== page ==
Energy company crews in Cuba work to restore the power of thousands of households in the country this Wednesday after the strong winds of Hurricane Ian wreaked havoc on the country’s western region. The nation is now experiencing a widespread blackout after the hurricane made landfall in the country.
The Category 3 storm hit the Pinar del Rio province on Tuesday, particularly in the southwestern part of La Coloma. According to weather bureaus, Hurricane Ian would deliver around 16 inches of rain, leading to dangerous storm surges, mudslides, and flash floods. The warnings issued by authorities caused communities to flee from their residences and to evacuation centers.
In the aftermath of the hurricane, Cubans witnessed the damage caused by it, with trees uprooted from the ground, areas submerged in water, and a nation without power. Officials said electricity grids would function again and deliver power to over 11 million people within the week.
Meanwhile, the National Electric System turned off its power to safeguard people. A submerged community is prone to electrocutions, deaths, and other related damage or fatalities. But, according to the management of the state-run power firm, they will most likely restart the grid’s power once the water recedes and the weather improves.
Blackouts are already common in the country. Due to supply cutoffs and shortages in fuel and other resources, power grids were regularly committing to blackouts.
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Cubans have evacuated
Hurricane Ian alerted many authorities, and so the order was to proceed with mass evacuation. More than 38,000 residents were forced to evacuate, especially those living in the Pinar del Rio Province. Other neighboring regions were also advised to seek refuge in evacuation centers to prepare for the hurricane. Several individuals whose families are staying in the Pinal del Rio province said that communication is difficult.
Adriana Rivera, who is living in Spain, shared that she could not get ahold of her family. They were among the individuals affected by Hurricane Ian in Pinar del Rio. According to Rivera, she last contacted her family amid Hurricane Ian’s onslaught when she was informed that her mother, sister, cousin, and nephew had to proceed to the house’s second floor because of the flooding.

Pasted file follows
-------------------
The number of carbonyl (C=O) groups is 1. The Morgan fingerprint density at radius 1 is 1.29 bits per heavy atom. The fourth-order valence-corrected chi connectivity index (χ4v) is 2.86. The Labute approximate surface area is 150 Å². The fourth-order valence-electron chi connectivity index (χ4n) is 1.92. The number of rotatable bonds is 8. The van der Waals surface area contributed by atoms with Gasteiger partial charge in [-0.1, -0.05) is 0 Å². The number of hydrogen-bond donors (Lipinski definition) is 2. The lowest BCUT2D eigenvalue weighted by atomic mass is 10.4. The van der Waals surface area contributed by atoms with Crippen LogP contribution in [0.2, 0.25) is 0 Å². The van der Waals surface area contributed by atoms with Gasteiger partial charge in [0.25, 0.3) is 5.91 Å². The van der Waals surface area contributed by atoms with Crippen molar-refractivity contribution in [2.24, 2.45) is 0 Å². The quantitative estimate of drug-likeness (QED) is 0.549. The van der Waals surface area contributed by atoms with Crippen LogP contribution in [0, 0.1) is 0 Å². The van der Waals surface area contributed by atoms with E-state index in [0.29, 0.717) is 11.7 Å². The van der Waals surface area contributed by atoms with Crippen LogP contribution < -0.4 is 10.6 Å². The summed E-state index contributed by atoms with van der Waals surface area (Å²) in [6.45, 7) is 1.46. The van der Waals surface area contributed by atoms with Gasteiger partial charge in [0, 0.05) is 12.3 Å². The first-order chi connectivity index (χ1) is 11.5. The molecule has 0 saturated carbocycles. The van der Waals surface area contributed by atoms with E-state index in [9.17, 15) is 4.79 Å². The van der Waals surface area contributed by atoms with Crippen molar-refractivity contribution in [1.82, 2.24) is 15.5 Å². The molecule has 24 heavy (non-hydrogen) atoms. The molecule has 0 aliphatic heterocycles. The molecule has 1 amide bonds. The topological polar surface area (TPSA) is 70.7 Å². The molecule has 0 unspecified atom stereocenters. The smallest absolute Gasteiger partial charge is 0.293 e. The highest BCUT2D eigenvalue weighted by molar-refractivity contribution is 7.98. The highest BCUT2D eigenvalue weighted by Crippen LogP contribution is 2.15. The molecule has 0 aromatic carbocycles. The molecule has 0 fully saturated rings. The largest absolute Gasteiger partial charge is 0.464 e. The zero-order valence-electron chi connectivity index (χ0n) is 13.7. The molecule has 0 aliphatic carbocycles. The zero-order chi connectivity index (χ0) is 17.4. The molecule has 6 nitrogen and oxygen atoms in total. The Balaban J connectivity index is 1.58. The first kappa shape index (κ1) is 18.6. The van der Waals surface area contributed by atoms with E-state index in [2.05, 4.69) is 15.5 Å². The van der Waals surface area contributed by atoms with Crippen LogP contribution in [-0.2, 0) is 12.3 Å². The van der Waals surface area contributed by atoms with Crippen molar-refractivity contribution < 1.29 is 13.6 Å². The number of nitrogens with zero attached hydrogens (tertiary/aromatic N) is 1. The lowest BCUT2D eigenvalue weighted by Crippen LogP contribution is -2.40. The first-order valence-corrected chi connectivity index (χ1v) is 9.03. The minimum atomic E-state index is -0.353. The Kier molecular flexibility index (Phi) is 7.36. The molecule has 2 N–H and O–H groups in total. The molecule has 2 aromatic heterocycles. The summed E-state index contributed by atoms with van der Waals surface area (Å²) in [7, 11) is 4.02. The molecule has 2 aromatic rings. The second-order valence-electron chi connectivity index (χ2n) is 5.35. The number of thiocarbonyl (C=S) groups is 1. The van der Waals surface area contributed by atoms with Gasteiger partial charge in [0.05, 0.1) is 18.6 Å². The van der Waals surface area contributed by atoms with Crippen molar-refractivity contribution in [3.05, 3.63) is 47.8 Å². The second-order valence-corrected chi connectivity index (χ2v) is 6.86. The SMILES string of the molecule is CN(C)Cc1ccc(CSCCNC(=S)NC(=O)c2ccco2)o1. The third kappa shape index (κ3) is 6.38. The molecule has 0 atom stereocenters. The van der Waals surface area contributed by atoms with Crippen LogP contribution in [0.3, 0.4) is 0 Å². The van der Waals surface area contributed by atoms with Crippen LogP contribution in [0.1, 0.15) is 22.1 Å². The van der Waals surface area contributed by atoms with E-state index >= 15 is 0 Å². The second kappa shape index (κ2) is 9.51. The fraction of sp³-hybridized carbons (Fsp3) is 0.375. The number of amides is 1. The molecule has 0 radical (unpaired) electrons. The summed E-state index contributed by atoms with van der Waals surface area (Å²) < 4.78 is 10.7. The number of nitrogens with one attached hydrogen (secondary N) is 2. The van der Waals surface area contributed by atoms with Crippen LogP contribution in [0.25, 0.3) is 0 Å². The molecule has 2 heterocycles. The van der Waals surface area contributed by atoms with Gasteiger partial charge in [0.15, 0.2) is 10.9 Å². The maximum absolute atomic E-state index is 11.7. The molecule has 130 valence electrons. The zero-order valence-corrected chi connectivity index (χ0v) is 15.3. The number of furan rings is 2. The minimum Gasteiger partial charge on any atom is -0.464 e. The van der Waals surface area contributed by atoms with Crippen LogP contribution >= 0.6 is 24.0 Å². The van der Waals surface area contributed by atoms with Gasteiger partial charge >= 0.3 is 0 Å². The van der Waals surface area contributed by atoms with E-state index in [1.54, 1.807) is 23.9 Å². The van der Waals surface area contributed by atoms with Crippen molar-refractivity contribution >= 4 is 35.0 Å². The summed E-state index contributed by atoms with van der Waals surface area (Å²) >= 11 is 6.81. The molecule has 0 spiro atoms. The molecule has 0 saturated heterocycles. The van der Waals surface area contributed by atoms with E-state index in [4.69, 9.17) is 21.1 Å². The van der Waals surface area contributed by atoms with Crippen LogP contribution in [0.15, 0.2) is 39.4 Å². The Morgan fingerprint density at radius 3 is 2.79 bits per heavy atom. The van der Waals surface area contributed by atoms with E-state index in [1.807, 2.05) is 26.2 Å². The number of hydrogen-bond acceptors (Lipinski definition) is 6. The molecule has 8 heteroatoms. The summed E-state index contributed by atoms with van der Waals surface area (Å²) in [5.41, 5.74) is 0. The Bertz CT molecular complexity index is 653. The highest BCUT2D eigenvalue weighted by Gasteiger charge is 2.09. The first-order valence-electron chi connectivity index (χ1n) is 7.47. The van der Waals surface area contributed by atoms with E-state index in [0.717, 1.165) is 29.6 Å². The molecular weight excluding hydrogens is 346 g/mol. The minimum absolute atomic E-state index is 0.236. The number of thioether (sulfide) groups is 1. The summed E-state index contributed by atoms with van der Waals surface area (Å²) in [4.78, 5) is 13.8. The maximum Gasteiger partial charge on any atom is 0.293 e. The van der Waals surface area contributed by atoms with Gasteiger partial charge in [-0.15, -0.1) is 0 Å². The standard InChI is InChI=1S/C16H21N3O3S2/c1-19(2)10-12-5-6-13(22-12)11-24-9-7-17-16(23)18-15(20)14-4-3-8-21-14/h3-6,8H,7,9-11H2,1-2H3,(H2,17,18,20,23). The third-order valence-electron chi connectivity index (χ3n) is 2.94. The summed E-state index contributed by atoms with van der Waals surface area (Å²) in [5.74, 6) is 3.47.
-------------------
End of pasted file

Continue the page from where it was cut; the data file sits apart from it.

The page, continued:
“They didn’t expect the hurricane to be this strong. I hope they’re okay. The uncertainty is killing me,” she said.
Meanwhile, for Mayelin Suarez, who experienced the wrath of Hurricane Ian, the event was fearful.
“We almost lost the roof of our house. My daughter, my husband and I tied it down with a rope to keep it from flying away,” Suarez said.
Pinar del Rio, more than a home to millions of residents, is the region where the famed tobacco of Cuba is grown. After the hurricane, the Cuban state media received photographs showing the grave damage Hurricane Ian caused to the tobacco farms in the region.
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Hurricane Ian hurls towards Florida
The storm is not yet finished. Following Cuba, it is headed towards Florida and is strengthening into a Category 5 storm, sending waves of alarm and worry among residents and authorities. Weather bureaus have raised the alarm today, advising over 2.5 million residents to prepare for the worst.
Florida Division of Emergency Management Director Kevin Guthrie said, “I implore, I urge everyone that is in an evacuation zone that has been asked to evacuate – the time is now. You must evacuate now. There will be a time when it will not be safe to travel the roads.”
“There will come a point in time when local public safety officials will not be able to respond to your cry for help. You may be left to fend for yourself,” he added.
Meanwhile, Governor Ron DeSantis sent the same warning to millions of Floridians and said, “This is going to be a lot of impacts that will be felt far and wide throughout the state of Florida. As the storm moves in, you’re going to potentially have (evacuation) directives issued from folks in the interior of our state or even the east coast of the state for low-lying areas that absolutely could end up flooding.”
Photo Credit: Ramon Espinose